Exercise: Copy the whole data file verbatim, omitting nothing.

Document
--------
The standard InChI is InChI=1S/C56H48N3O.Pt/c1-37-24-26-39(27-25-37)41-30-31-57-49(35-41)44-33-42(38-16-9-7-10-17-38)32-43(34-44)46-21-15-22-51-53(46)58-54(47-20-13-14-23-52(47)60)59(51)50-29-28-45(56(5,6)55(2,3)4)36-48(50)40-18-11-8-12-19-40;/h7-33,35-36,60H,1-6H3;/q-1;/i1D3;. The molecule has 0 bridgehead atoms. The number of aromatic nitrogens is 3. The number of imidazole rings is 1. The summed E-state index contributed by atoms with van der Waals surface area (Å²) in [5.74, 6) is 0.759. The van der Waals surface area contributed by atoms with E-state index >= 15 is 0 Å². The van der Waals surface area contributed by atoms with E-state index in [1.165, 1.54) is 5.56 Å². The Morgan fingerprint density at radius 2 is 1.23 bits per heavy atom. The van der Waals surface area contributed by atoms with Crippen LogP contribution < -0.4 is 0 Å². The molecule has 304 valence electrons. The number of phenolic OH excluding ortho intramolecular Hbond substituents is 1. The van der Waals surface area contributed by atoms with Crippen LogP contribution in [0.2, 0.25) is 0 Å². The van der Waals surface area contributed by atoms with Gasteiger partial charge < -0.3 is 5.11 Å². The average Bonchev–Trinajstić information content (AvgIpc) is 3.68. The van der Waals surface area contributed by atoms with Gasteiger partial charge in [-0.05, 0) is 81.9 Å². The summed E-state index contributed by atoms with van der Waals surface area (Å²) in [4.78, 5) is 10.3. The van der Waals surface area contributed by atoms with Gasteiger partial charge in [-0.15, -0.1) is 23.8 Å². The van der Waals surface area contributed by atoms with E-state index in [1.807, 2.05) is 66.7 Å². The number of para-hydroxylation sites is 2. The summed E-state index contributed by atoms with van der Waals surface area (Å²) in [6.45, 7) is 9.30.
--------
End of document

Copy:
The standard InChI is InChI=1S/C56H48N3O.Pt/c1-37-24-26-39(27-25-37)41-30-31-57-49(35-41)44-33-42(38-16-9-7-10-17-38)32-43(34-44)46-21-15-22-51-53(46)58-54(47-20-13-14-23-52(47)60)59(51)50-29-28-45(56(5,6)55(2,3)4)36-48(50)40-18-11-8-12-19-40;/h7-33,35-36,60H,1-6H3;/q-1;/i1D3;. The molecule has 0 bridgehead atoms. The number of aromatic nitrogens is 3. The number of imidazole rings is 1. The summed E-state index contributed by atoms with van der Waals surface area (Å²) in [5.74, 6) is 0.759. The van der Waals surface area contributed by atoms with E-state index >= 15 is 0 Å². The van der Waals surface area contributed by atoms with E-state index in [1.165, 1.54) is 5.56 Å². The Morgan fingerprint density at radius 2 is 1.23 bits per heavy atom. The van der Waals surface area contributed by atoms with Crippen LogP contribution < -0.4 is 0 Å². The molecule has 304 valence electrons. The number of phenolic OH excluding ortho intramolecular Hbond substituents is 1. The van der Waals surface area contributed by atoms with Crippen LogP contribution in [0.2, 0.25) is 0 Å². The van der Waals surface area contributed by atoms with Gasteiger partial charge < -0.3 is 5.11 Å². The average Bonchev–Trinajstić information content (AvgIpc) is 3.68. The van der Waals surface area contributed by atoms with Gasteiger partial charge in [-0.05, 0) is 81.9 Å². The summed E-state index contributed by atoms with van der Waals surface area (Å²) in [4.78, 5) is 10.3. The van der Waals surface area contributed by atoms with Gasteiger partial charge in [-0.15, -0.1) is 23.8 Å². The van der Waals surface area contributed by atoms with E-state index in [1.807, 2.05) is 66.7 Å². The number of para-hydroxylation sites is 2. The summed E-state index contributed by atoms with van der Waals surface area (Å²) in [6.45, 7) is 9.30.